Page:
The implementation of the NSSC strategy for responding to and preparing for cyber-attacks among agencies and departments has proceeded well in most key areas. The DHS/NCRCG/IAC have demonstrated through crisis management exercises their utility in coordinating a response to a cyber incident of national significance. However, there is a significant lapse in implementing the cybersecurity strategy within individual agencies/departments. To address this, the NCSC is tasked with securing all federal information systems. Another point of concern brought up in the secondary literature with regard to cooperation involves information sharing limitations between DHS and the private sector since the private sector tends to withhold information on the threats to and vulnerabilities of their systems out of fear that their customers will discontinue use of a service after discovering a networks’ weakness.

Following the guidelines of the NSSC, DHS has produced an interagency mechanism to secure cyberspace. However, DHS exercises indicate that limitations exist in implementing the strategy due to the technological complexity of the subject and lack of private-sector understanding of federal security postures after activation of the IAC and NCRCG. In addition, competing priorities and limited resources and cybersecurity personnel are problems. Further, the private-sector and intelligence community’s unwillingness to share information with non-members of their respective organizations contributes to the weakness of current cybersecurity efforts. This, combined with similar secrecy concerns within DOD, obstructs cybersecurity information sharing. Overlapping responsibilities with various DHS units, limited available resources to deal with the multitude of competing priorities, redundant capabilities in various government departments and agencies, and the lack of an integrated mechanism for coordinating response are additional variables contributing to the weaknesses in the strategy. Finally, the inherent insecurity of Internet communication protocol, domain name-server, and other technical variables makes pinpointing the origin of an attack difficult, thereby complicating the response to a security breach.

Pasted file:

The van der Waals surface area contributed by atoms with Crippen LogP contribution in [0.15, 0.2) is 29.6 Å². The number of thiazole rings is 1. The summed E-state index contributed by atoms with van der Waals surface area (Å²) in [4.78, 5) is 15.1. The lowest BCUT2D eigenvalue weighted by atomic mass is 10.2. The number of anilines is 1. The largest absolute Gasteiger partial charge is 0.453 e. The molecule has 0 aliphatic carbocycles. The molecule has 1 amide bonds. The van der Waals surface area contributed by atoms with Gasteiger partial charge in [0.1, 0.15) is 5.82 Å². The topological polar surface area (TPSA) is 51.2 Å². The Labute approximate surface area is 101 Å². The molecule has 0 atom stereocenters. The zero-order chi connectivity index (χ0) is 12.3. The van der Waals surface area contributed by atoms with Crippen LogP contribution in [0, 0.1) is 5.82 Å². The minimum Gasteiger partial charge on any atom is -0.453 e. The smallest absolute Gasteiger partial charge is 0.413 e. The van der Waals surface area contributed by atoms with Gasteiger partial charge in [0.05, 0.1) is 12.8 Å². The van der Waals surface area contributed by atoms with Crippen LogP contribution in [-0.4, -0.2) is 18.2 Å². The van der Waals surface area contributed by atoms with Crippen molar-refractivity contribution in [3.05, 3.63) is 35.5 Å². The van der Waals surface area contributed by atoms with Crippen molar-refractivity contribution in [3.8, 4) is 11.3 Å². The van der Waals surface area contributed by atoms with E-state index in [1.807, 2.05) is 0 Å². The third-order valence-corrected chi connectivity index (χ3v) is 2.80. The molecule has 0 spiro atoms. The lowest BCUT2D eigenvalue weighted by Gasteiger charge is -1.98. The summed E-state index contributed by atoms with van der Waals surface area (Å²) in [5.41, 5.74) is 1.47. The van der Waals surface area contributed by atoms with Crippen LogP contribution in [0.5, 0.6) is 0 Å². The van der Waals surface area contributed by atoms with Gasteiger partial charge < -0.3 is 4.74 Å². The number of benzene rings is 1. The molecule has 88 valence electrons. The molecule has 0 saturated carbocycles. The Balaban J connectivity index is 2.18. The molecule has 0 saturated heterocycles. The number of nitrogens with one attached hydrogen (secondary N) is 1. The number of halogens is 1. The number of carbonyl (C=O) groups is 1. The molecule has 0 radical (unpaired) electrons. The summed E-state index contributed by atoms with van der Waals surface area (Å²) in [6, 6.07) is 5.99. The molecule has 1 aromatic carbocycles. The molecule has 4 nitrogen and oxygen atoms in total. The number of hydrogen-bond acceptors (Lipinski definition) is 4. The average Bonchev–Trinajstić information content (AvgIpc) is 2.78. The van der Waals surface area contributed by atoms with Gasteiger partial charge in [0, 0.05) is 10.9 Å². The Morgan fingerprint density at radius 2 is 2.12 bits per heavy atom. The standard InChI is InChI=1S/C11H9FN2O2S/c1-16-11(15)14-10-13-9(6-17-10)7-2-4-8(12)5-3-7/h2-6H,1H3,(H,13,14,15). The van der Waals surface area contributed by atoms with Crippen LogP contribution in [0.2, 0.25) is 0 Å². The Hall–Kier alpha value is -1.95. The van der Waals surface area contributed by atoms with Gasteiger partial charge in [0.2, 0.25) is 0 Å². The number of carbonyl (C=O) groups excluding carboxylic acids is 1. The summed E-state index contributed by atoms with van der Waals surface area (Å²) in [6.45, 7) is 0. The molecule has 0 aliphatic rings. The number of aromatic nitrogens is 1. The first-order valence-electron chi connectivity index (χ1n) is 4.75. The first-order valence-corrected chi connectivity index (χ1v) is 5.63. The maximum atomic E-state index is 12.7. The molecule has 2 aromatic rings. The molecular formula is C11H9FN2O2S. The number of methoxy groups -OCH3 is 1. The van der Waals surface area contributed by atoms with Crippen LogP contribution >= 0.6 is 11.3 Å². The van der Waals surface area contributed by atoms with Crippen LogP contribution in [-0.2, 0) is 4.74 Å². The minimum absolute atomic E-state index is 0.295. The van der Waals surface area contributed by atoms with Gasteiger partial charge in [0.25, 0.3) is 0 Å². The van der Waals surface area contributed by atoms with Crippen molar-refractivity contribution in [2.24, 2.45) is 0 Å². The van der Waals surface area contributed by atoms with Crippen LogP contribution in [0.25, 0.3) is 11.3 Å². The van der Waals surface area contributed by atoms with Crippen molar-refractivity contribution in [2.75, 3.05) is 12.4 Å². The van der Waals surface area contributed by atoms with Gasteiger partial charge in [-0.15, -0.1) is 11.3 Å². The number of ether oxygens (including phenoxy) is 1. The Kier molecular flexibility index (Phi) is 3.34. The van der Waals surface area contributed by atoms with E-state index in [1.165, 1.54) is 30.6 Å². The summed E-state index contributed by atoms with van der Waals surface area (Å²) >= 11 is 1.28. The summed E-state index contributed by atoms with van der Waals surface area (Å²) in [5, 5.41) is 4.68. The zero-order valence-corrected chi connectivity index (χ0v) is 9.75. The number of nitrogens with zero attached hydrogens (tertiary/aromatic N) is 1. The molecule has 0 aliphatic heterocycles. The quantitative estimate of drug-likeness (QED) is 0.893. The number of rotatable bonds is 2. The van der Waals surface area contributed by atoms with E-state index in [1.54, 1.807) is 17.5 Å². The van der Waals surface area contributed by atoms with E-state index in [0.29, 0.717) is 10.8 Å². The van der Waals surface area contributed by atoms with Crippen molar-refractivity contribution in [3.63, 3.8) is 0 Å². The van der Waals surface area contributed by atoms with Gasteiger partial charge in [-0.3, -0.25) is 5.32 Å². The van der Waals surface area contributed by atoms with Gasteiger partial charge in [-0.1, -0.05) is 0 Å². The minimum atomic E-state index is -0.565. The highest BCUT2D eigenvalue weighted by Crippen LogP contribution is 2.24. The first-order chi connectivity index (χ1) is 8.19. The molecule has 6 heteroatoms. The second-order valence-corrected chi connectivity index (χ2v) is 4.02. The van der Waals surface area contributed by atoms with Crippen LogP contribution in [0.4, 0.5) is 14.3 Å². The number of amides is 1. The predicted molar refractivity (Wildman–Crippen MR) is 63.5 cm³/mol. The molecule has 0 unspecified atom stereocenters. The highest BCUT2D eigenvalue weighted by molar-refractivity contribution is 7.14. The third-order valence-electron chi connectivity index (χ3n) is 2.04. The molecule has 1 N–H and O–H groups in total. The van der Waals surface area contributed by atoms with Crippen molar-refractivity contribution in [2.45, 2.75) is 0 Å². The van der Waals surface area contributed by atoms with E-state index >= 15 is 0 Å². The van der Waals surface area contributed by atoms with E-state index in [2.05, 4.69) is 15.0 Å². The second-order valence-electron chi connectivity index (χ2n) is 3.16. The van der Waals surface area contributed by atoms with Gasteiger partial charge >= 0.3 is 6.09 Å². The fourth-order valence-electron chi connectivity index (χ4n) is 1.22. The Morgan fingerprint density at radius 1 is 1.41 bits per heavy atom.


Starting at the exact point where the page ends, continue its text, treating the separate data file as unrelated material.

The United States continues to face significant risk from cyber-attacks. Although DHS leads the interagency response to such threats, and DOD is also organized and equipped to respond to cyber-attacks, failure to plug holes in federal and private critical information systems leaves U.S. cyberspace interests vulnerable to both amateur and professional attackers. Thus far, cyber-assaults of particular note have been Chinese efforts. These attacks are best described as cyber-espionage since their scope is geared more towards gathering information rather than destroying ICT. Yet, it has been noted that the full extent of such attacks cannot be known, and it is possible that the hacker networks responsible for carrying them out have left computer programs that may allow for future access to the U.S.’s critical information infrastructure.

To date, the cybersecurity strategy and U.S. organizations responsible for securing ICT remain in a state of near constant flux. Overall, the government has been generally flexible in adjusting its cyber strategies as necessary and despite its flaws, the NSSC has brought a degree of organization to the interagency. The anti-regulatory framework remains a critical flaw in current national cybersecurity strategy since private industry is not likely to fully disclose threats and vulnerabilities to information systems.